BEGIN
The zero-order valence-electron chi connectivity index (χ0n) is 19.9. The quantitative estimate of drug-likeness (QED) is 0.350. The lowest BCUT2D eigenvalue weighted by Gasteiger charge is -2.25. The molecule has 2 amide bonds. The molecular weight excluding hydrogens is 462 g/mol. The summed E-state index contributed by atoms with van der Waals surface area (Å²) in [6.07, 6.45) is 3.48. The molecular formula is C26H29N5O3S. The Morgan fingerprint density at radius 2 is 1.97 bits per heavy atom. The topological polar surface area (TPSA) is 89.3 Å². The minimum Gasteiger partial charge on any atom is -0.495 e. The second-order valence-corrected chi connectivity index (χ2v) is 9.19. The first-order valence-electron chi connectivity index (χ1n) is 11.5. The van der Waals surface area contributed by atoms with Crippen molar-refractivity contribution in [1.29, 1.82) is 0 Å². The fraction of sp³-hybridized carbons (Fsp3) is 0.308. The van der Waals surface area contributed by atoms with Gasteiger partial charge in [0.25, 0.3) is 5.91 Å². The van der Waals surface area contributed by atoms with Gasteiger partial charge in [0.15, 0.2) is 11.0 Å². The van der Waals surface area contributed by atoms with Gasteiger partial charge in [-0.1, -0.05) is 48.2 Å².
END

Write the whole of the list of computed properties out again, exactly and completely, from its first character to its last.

The zero-order valence-electron chi connectivity index (χ0n) is 19.9. The quantitative estimate of drug-likeness (QED) is 0.350. The lowest BCUT2D eigenvalue weighted by Gasteiger charge is -2.25. The molecule has 2 amide bonds. The molecular weight excluding hydrogens is 462 g/mol. The summed E-state index contributed by atoms with van der Waals surface area (Å²) in [6.07, 6.45) is 3.48. The molecular formula is C26H29N5O3S. The Morgan fingerprint density at radius 2 is 1.97 bits per heavy atom. The topological polar surface area (TPSA) is 89.3 Å². The minimum Gasteiger partial charge on any atom is -0.495 e. The second-order valence-corrected chi connectivity index (χ2v) is 9.19. The first-order valence-electron chi connectivity index (χ1n) is 11.5. The van der Waals surface area contributed by atoms with Crippen molar-refractivity contribution in [1.29, 1.82) is 0 Å². The fraction of sp³-hybridized carbons (Fsp3) is 0.308. The van der Waals surface area contributed by atoms with Gasteiger partial charge in [0.25, 0.3) is 5.91 Å². The van der Waals surface area contributed by atoms with Gasteiger partial charge in [0.15, 0.2) is 11.0 Å². The van der Waals surface area contributed by atoms with Gasteiger partial charge in [-0.1, -0.05) is 48.2 Å².